Sunday, March 15, 2009

A Poem (not by me)

I don't study poetry. I like to read poems just for fun but the truth is that I am not really very good at analyzing poetry and I don't know how to scan and, honestly, I only like poems that are short. Probably why Emily Dickinson is hands-down my favorite over any of the Romantic poets. Narrative poetry (and I try very hard to make an exception for Tennyson's In Memoriam which is more than I can do for Wordsworth) just makes me groan internally and read on auto-pilot. It is the weirdest thing. I mean, I am perfectly happy to slog my way through thousands of pages of in-your-face Victorian narrators and characters and extensive pastoral scene descriptions that drive other people batty as long as it is written in prose. But if a poem is more than five stanzas or so, I just zone out.

I was recently given a handout at a not-school-related-event that included a poem. A nice, short poem. A poem I kinda liked. I had never heard it before and I didn't recognize the poet's name (because I don't read much poetry, after all). After googling it, I discovered that the writer of the poem does not like it. She allows it to be used in very specific ways (eg. not on board exams, but on personal blogs). But she would prefer that her name not be attached to it.

Here is the explanation she offers on her website, in answer to the FAQ:

Why do you hate "Sometimes" so much?

I think most people read it wrong. When read carefully, it says sometimes things go right, but not that often, and usually only when people make some kind of effort in that direction. So it isn't blithely and unreasonably optimistic. But a lot of people read it that way, which means I didn't write it well enough - the writer can always make the readers see what he wants them to if he does the job right. Also I know, because language is my job, that I have written poems in which the use of language is simply a lot more interesting and imaginative than it is there. So it bugs me now and then that this is the only one a lot of people think I've ever written.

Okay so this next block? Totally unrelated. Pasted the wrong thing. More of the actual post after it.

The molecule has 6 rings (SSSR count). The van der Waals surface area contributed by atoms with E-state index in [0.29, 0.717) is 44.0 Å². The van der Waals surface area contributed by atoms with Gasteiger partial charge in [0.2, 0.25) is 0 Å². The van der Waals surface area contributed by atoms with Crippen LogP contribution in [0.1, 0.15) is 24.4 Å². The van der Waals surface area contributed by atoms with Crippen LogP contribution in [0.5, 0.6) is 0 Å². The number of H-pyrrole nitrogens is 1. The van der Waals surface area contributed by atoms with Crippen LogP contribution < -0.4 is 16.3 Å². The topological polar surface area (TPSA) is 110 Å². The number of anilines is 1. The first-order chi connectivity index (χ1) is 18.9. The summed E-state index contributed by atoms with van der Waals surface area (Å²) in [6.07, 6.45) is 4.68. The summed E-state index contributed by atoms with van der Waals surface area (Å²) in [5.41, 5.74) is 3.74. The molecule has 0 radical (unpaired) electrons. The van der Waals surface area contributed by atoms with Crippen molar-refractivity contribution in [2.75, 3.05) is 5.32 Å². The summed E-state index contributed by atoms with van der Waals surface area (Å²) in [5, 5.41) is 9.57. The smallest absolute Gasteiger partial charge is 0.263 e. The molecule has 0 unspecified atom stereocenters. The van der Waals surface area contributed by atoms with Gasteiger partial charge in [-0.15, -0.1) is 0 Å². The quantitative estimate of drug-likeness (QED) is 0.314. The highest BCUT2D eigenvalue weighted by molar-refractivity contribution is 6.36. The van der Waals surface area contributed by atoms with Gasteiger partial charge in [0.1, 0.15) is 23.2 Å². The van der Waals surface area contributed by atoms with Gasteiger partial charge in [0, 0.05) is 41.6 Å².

Leave it to a poet to dislike a work because too many people interpret it as optimistic! Anyway, here's the poem. It was written in the 1980s. I respect the poet's wish to have her name left off.

Sometimes things don't go, after all,
From bad to worse. Some years, muscadel
Faces down frost; green thrives; the crops don't fail,
Sometimes a man aims high, and all goes well.

A people sometimes will step back from war;
Elect an honest man; decide they care
Enough, that they can't leave some stranger poor.
Some men become what they were born for.

Sometimes our best efforts do not go amiss;
sometimes we do as we meant to.
The sun will sometimes melt a field of sorrow
That seemed hard frozen; may it happen for you.

I think the poet is right about this being easily misread. Her poem makes very clear that these things only happen sometimes. The problem is that human beings are eager to believe that sometimes could happen anytime. Including this time. Statistically speaking, human beings are irrationally -- "blithely and unreasonably"-- optimistic. Otherwise no one would ever win the lottery because (as my brother and I used to remind my mom when we were little and we wanted her to buy a ticket) "You can't win if you don't play!". And you wouldn't play if you didn't think there was a chance you might win -- a one in a million chance that YOU could be that one in a million. The truth is that most of the time, most of us are desperately willing to have hope. Even if the reality is that things only sometimes (which, in my mind, means less than half of the time) turn out the way we think they should.

The line I like best is "Some men become what they were born for." And I think maybe it speaks best to what the poet claims that she wanted the poem to say. To me, at the same time it gives hope that people can rise to the occasion, it also suggests that a lot of men do not, in fact, become what they were born for. That too often potential is lost and dreams are deferred and people become easily or angrily resigned to something other than what they were born to do.

So the poem is only optimistic in the way that stories of someone winning the lottery is -- yeah, once in a while someone gets lucky. But there are a million other suckers out there who will never win, but who desperate enough to pay money to make a bet when all the odds are against them.

Because sometimes it works.

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